By David A. Fahrenthold
Washington Post Staff Writer
Saturday, September 26, 2009
Welcome to America's 344th-best idea.
It sits in the woods of Charles County, a monument to a man who -- besides signing the Declaration of Independence -- didn't do much to deserve one. In a time of revolution, he was a moderate. In an era of national heroes, he played a modest part as a Maryland state senator. Then he died, and his house was gutted by a fire.
Somehow, though, Thomas Stone still got a national park. But not a very popular one.
The Thomas Stone National Historic Site ranked 344th last year among 360 sites where the National Park Service tracks attendance. On Saturday, the park will be the backdrop for a preview of filmmaker Ken Burns's new miniseries, "The National Parks: America's Best Idea."
Rangers at the lonely visitors center here hope the film will draw people and help them make their case that the Thomas Stone site is not a mistake but actually an example of the park system's next big idea.
If anybody believes it, there will be lots of available parking.
"We're here," said Scott Hill, the site's supervisory park ranger. "And [we] want to see people."
Burns's six-part series premieres Sunday on public broadcasting stations. In it, Burns focuses heavily on "The Big 58," the scenery-rich icons such as Yosemite, Yellowstone, the Grand Canyon and Hawaii Volcanoes that carry the formal title "National Park."
On Saturday, the Thomas Stone site will show a 45-minute preview of the Burns series at 11 a.m., 1 p.m. and 3 p.m. and offer tours of the home and grounds. The film will also be shown on the Ellipse in downtown Washington during a celebration of National Public Lands Day.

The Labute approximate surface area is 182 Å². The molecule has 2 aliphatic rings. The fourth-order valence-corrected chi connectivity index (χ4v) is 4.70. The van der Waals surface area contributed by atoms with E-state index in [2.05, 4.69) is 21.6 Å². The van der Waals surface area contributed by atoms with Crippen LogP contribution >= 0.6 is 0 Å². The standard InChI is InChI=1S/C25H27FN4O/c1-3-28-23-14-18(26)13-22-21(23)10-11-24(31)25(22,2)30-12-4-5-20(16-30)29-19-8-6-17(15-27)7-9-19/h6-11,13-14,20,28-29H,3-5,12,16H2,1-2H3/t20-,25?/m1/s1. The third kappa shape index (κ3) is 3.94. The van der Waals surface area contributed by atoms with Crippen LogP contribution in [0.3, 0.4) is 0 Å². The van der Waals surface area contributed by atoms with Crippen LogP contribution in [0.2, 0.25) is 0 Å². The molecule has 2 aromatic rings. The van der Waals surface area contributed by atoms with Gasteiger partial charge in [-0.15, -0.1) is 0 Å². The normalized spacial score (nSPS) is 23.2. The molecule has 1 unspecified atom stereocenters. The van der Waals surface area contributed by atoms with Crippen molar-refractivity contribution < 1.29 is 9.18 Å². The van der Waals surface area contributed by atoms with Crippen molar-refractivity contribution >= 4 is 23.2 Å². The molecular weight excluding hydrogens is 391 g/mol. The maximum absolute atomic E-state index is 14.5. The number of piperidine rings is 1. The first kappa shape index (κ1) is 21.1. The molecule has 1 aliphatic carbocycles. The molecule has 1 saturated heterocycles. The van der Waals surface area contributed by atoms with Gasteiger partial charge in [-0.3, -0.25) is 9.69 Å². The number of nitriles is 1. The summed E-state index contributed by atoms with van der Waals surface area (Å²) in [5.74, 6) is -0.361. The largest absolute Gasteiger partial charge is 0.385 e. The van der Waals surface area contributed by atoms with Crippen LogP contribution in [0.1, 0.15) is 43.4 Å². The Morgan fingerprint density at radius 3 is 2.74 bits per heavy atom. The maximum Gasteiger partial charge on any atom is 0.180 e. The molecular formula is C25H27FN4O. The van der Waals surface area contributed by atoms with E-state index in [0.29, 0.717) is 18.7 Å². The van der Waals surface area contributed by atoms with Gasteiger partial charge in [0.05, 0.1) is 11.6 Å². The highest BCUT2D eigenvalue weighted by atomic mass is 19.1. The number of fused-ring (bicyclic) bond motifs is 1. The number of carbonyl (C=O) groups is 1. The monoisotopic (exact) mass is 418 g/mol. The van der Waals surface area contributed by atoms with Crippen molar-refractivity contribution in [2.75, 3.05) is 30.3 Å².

The point of Burns's narrative is that the concept of a protected slice of nature -- open not only to the wealthy or to royalty but to everybody -- was an American invention.
The parks were "an idea . . . as uniquely American as the Declaration of Independence, and just as radical," the film's narrator says.
In 12 hours of film, the Thomas Stone National Historic Site isn't mentioned once.
"We made a conscious decision and said: 'This is no encyclopedia. This is no telephone book,' " Burns said in a telephone interview Friday.
The park's eponym, Thomas Stone, was a farmer, lawyer and delegate from Maryland to the Continental Congress in 1776. There, in Philadelphia, that Congress produced some of the most eloquent words and boldest deeds in American history.
But very few of them were said or done by Thomas Stone. He was said to be a poor speaker, and he was on the losing side of the debate, arguing that the colonies should reconcile with Britain instead of breaking away.
Still, when the Congress finally voted for independence, he went along -- signing "Thos. Stone" three spots below John Hancock. As with the other 55 signers, he was committing treason against Britain, risking arrest or death if the rebellion failed.
Afterward, Stone returned to his estate, "Haberdeventure" (the name means something like "a dwelling place in the winds," park officials say), near Port Tobacco. He served in the state Senate and died at 44 in 1787.